the alternative lunch stop.

  19. Chelsham Common to Woldingham Dene (3 km)
  20. Go to the south-western corner of the common and continue briefly on Chelsham Road. Turn left onto a bridleway going through a wood, past Chelsham Place Farm and across Limpsfield Road into High Lane. Turn right to go downhill on Plantation Lane, above a golf course in Halliloo valley. Follow the bridleway round to the left past the clubhouse, then turn right onto a horse ride running alongside Haliloo Valley Road. Turn left into Park Ley Road and go down a track to continue on Woldingham Road. For the Dene Coffee Shop, turn left into the driveway to Woldingham Dene.

    From the vicinity of the pub's car park take one of the broad grassy paths heading SW across the triangular common towards a point where two roads meet, 125m away. Continue in the same direction along Chelsham Road, then in 100m turn left onto a bridleway into a wood, signposted as Cycle Route 21. After passing Cherry Tree Cottage fork right to stay on the bridleway, ignoring a footpath off to the left.

    If you detour onto one of the permissive paths through the open-access woodland on your right, keep left at the far end to return to the bridleway.

    After leaving the wood the bridleway goes alongside Greenlawn Memorial Park and later passes Chelsham Place Farm before reaching Limpsfield Road. Cross this main road carefully and continue on High Lane opposite, following it round to the left and gently downhill. 200m from the main road, turn right into Plantation Lane. This bridleway descends gently, with views of the golf course in Halliloo valley through the hedge on your left.

    In 800m the path curves to the left and begins to descend more steeply. Ignore a stile on the left and a couple of footpaths on the right and continue downhill past the clubhouse and out towards Halliloo Valley Road. Just before reaching it, turn right onto a horse ride running parallel to it. In 300m veer left through a gap in the hedge and cross this busy road with great care into Park Ley Road opposite (not the bridleway going uphill to its left).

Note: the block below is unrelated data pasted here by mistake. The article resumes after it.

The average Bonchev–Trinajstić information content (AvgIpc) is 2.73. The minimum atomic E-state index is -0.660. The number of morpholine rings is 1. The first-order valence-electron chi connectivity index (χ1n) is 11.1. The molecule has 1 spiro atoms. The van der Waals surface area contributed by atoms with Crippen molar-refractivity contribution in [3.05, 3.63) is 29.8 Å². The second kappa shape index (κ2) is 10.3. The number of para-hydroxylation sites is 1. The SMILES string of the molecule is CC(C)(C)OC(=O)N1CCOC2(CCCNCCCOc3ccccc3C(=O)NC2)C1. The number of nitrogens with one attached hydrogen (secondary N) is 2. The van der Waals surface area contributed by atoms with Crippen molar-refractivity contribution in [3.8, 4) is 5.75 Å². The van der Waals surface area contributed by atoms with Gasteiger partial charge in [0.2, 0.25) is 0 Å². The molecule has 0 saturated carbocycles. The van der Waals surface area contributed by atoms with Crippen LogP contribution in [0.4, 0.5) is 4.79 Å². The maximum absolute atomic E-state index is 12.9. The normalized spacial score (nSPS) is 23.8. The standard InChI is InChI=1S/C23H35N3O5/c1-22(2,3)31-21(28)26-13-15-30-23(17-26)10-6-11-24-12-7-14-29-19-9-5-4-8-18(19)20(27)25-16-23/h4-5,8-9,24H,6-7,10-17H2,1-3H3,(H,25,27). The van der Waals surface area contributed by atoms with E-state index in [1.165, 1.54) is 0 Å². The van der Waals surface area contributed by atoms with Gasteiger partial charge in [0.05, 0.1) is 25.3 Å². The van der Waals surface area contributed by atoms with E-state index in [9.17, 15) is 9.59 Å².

In 30m bear right downhill on a track, following the CR 21 sign. This comes out onto Woldingham Road, where you turn left. In 150m the entrance to Woldingham Dene is on your left.

    If you are not visiting the tearoom, continue the directions at [•] in the next section.

    To visit the Dene Coffee Shop, turn left into the driveway and follow it round a curve to the left. The tearoom is in the conservatory of the house at the end of the drive.

  21. Woldingham Dene to Woldingham Station (¾ km)
  22. Return to Woldingham Road and continue along it to the station.

    From the tearoom you can either retrace your steps along the driveway, or follow a sign to the garden centre through a pergola and leave through its main building (an alternative gate letting you exit through its car park is usually locked). Either way, turn left when you reach the road.

    [•] Head S along Woldingham Road. Shortly after the main entrance to Knights Garden Centre you pass Long Hill on the left. In a further 300m, where the road turns sharply left uphill, the entrance to Woldingham station is on the other side of the road. Go through its car park to the station building and cross the footbridge to Platform 1 for trains to London.

Walk Notes
  1. Riddlesdown is one of several open spaces in this area managed by the Corporation of London, which maintains some unusual livestock. Their distinctive goats can sometimes be seen walking precariously along the top of the disused Riddlesdown Quarry.
  2. Kings Wood (sometimes spelt Kings' or King's) is managed by Croydon Council. It is carpeted with bluebells in spring.
  3. The London Outer Orbital Path – the ‘M25 for walkers’ – runs for 240 km around Outer London, from Erith in Kent to Purfleet in Essex.
  4. In the late 1960s the Conservative Party held conferences at the Selsdon Park Hotel to decide its economic policy. The Labour Prime Minister, Harold Wilson, derided Edward Heath as ‘Selsdon Man’ but the Conservative leader had the last laugh, winning the 1970 general election.
  5. The Vanguard Way runs for 105 km “from the suburbs to the sea”, from Croydon in south London to Newhaven in East Sussex.
  6. St Mary the Virgin, Farleigh is a simple little church with an open bell turret. It dates from the late 11thC, with the porch being added in the 16thC.
  7. Selsdon Wood Nature Reserve is managed by Croydon Council on behalf of the National Trust.
  8. A levy on coal was brought in to help pay for the rebuilding of London after the Great Fire of 1666. It was originally collected in the Port of London, but with the growth of road and rail transport, these cast iron Coal Tax Posts were erected in the 1860s to mark the taxation boundary.
  9. The plaque records that the Greatpark estate was built on the site of Warlingham Park Hospital (formerly Croydon Mental Hospital), which closed in 1999. It was a pioneering centre for psychosurgery, the now discredited treatment of mental disorder by the destruction of brain tissue.
  10. Ledgers Wood is managed by the Surrey Wildlife Trust. It has a fine display of bluebells and other spring flowers, including some rare wood sorrel with violet flowers.

» Last updated: December 17, 2019

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© Saturday Walkers Club. All Rights Reserved. No commercial use. No copying. No derivatives. Free with attribution for one time non-commercial use only.